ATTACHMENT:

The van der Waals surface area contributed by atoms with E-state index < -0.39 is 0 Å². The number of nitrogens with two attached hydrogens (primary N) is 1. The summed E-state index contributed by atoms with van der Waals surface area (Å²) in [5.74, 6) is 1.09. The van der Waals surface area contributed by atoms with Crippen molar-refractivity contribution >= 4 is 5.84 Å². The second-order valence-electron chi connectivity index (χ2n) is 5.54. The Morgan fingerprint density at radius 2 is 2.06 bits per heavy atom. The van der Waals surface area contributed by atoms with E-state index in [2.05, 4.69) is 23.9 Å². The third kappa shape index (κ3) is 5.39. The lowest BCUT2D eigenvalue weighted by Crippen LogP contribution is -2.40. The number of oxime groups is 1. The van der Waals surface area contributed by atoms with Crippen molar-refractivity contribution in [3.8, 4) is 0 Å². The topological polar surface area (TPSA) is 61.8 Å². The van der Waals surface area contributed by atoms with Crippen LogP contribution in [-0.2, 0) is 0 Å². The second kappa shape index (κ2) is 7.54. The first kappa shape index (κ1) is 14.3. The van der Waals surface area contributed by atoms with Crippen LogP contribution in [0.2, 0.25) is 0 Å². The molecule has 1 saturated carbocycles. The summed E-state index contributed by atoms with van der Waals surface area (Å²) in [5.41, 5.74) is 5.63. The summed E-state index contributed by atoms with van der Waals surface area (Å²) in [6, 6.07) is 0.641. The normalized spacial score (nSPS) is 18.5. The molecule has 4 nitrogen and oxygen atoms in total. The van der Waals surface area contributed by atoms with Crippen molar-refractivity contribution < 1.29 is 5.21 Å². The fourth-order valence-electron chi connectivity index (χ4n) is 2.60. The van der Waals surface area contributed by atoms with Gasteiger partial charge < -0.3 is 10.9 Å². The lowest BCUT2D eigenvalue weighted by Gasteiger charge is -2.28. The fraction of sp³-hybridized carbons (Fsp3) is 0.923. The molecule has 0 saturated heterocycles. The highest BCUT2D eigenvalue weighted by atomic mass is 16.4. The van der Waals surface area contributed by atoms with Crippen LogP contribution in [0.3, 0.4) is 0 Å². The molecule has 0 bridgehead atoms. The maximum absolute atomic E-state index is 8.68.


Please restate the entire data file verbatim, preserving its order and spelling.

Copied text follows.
The van der Waals surface area contributed by atoms with E-state index < -0.39 is 0 Å². The number of nitrogens with two attached hydrogens (primary N) is 1. The summed E-state index contributed by atoms with van der Waals surface area (Å²) in [5.74, 6) is 1.09. The van der Waals surface area contributed by atoms with Crippen molar-refractivity contribution >= 4 is 5.84 Å². The second-order valence-electron chi connectivity index (χ2n) is 5.54. The Morgan fingerprint density at radius 2 is 2.06 bits per heavy atom. The van der Waals surface area contributed by atoms with E-state index in [2.05, 4.69) is 23.9 Å². The third kappa shape index (κ3) is 5.39. The lowest BCUT2D eigenvalue weighted by Crippen LogP contribution is -2.40. The number of oxime groups is 1. The van der Waals surface area contributed by atoms with Crippen molar-refractivity contribution in [3.8, 4) is 0 Å². The topological polar surface area (TPSA) is 61.8 Å². The van der Waals surface area contributed by atoms with Crippen LogP contribution in [-0.2, 0) is 0 Å². The second kappa shape index (κ2) is 7.54. The first kappa shape index (κ1) is 14.3. The van der Waals surface area contributed by atoms with Crippen LogP contribution in [0.2, 0.25) is 0 Å². The molecule has 1 saturated carbocycles. The summed E-state index contributed by atoms with van der Waals surface area (Å²) in [5.41, 5.74) is 5.63. The summed E-state index contributed by atoms with van der Waals surface area (Å²) in [6, 6.07) is 0.641. The normalized spacial score (nSPS) is 18.5. The molecule has 4 nitrogen and oxygen atoms in total. The van der Waals surface area contributed by atoms with Crippen molar-refractivity contribution < 1.29 is 5.21 Å². The fourth-order valence-electron chi connectivity index (χ4n) is 2.60. The van der Waals surface area contributed by atoms with Gasteiger partial charge < -0.3 is 10.9 Å². The lowest BCUT2D eigenvalue weighted by Gasteiger charge is -2.28. The fraction of sp³-hybridized carbons (Fsp3) is 0.923. The molecule has 0 saturated heterocycles. The highest BCUT2D eigenvalue weighted by atomic mass is 16.4. The van der Waals surface area contributed by atoms with Crippen LogP contribution in [0.3, 0.4) is 0 Å². The molecule has 0 bridgehead atoms. The maximum absolute atomic E-state index is 8.68.